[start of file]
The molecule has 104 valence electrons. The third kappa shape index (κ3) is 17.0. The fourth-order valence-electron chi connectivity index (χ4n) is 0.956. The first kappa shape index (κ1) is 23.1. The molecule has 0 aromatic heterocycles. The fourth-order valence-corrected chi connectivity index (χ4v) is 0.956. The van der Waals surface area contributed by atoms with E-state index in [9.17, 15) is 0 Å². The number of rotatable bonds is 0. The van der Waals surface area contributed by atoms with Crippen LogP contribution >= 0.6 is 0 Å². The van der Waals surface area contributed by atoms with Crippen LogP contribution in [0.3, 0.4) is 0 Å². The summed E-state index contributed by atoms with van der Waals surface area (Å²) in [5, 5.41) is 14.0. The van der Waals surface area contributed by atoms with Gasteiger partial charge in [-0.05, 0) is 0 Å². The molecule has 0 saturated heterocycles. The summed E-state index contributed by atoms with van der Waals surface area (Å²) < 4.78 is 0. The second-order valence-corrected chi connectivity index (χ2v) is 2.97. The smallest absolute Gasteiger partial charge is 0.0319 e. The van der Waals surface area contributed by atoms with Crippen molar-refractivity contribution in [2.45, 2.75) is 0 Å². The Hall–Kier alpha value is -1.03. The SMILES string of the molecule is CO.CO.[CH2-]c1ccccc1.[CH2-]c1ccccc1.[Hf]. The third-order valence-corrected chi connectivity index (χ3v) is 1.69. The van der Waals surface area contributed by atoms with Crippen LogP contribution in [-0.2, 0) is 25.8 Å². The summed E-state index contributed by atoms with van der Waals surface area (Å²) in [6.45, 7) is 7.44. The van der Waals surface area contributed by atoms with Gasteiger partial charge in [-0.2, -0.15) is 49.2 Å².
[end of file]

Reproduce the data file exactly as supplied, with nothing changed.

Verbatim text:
The molecule has 104 valence electrons. The third kappa shape index (κ3) is 17.0. The fourth-order valence-electron chi connectivity index (χ4n) is 0.956. The first kappa shape index (κ1) is 23.1. The molecule has 0 aromatic heterocycles. The fourth-order valence-corrected chi connectivity index (χ4v) is 0.956. The van der Waals surface area contributed by atoms with E-state index in [9.17, 15) is 0 Å². The number of rotatable bonds is 0. The van der Waals surface area contributed by atoms with Crippen LogP contribution >= 0.6 is 0 Å². The van der Waals surface area contributed by atoms with Crippen LogP contribution in [0.3, 0.4) is 0 Å². The summed E-state index contributed by atoms with van der Waals surface area (Å²) in [5, 5.41) is 14.0. The van der Waals surface area contributed by atoms with Gasteiger partial charge in [-0.05, 0) is 0 Å². The molecule has 0 saturated heterocycles. The summed E-state index contributed by atoms with van der Waals surface area (Å²) < 4.78 is 0. The second-order valence-corrected chi connectivity index (χ2v) is 2.97. The smallest absolute Gasteiger partial charge is 0.0319 e. The van der Waals surface area contributed by atoms with Crippen molar-refractivity contribution in [2.45, 2.75) is 0 Å². The Hall–Kier alpha value is -1.03. The SMILES string of the molecule is CO.CO.[CH2-]c1ccccc1.[CH2-]c1ccccc1.[Hf]. The third-order valence-corrected chi connectivity index (χ3v) is 1.69. The van der Waals surface area contributed by atoms with Crippen LogP contribution in [-0.2, 0) is 25.8 Å². The summed E-state index contributed by atoms with van der Waals surface area (Å²) in [6.45, 7) is 7.44. The van der Waals surface area contributed by atoms with Gasteiger partial charge in [-0.2, -0.15) is 49.2 Å².